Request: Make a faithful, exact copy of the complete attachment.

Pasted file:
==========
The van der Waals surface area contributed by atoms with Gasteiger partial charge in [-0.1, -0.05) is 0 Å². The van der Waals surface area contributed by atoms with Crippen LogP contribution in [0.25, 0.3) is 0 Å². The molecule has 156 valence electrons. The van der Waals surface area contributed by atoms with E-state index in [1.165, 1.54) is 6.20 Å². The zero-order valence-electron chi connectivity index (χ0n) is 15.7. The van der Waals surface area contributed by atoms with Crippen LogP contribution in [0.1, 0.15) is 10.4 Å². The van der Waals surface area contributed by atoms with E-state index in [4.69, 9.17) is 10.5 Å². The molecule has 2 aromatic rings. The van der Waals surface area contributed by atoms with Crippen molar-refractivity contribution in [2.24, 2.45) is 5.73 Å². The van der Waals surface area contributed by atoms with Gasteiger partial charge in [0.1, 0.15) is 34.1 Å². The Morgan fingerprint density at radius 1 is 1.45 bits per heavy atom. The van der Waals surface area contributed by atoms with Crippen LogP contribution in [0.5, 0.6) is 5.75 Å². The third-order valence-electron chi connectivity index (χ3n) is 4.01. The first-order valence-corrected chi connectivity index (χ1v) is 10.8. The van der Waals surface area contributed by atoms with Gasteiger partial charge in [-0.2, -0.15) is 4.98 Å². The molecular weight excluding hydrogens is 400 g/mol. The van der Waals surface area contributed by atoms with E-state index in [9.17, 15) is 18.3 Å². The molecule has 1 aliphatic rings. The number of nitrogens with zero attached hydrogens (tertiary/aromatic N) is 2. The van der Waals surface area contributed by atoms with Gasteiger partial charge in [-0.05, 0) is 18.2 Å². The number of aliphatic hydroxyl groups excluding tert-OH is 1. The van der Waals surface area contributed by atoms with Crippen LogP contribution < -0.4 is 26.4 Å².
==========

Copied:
The van der Waals surface area contributed by atoms with Gasteiger partial charge in [-0.1, -0.05) is 0 Å². The van der Waals surface area contributed by atoms with Crippen LogP contribution in [0.25, 0.3) is 0 Å². The molecule has 156 valence electrons. The van der Waals surface area contributed by atoms with E-state index in [1.165, 1.54) is 6.20 Å². The zero-order valence-electron chi connectivity index (χ0n) is 15.7. The van der Waals surface area contributed by atoms with Crippen LogP contribution in [0.1, 0.15) is 10.4 Å². The van der Waals surface area contributed by atoms with E-state index in [4.69, 9.17) is 10.5 Å². The molecule has 2 aromatic rings. The van der Waals surface area contributed by atoms with Crippen molar-refractivity contribution in [2.24, 2.45) is 5.73 Å². The van der Waals surface area contributed by atoms with Gasteiger partial charge in [0.1, 0.15) is 34.1 Å². The Morgan fingerprint density at radius 1 is 1.45 bits per heavy atom. The van der Waals surface area contributed by atoms with Crippen LogP contribution in [0.5, 0.6) is 5.75 Å². The third-order valence-electron chi connectivity index (χ3n) is 4.01. The first-order valence-corrected chi connectivity index (χ1v) is 10.8. The van der Waals surface area contributed by atoms with Gasteiger partial charge in [-0.2, -0.15) is 4.98 Å². The molecular weight excluding hydrogens is 400 g/mol. The van der Waals surface area contributed by atoms with E-state index in [9.17, 15) is 18.3 Å². The molecule has 1 aliphatic rings. The number of nitrogens with zero attached hydrogens (tertiary/aromatic N) is 2. The van der Waals surface area contributed by atoms with Gasteiger partial charge in [-0.05, 0) is 18.2 Å². The number of aliphatic hydroxyl groups excluding tert-OH is 1. The van der Waals surface area contributed by atoms with Crippen LogP contribution < -0.4 is 26.4 Å².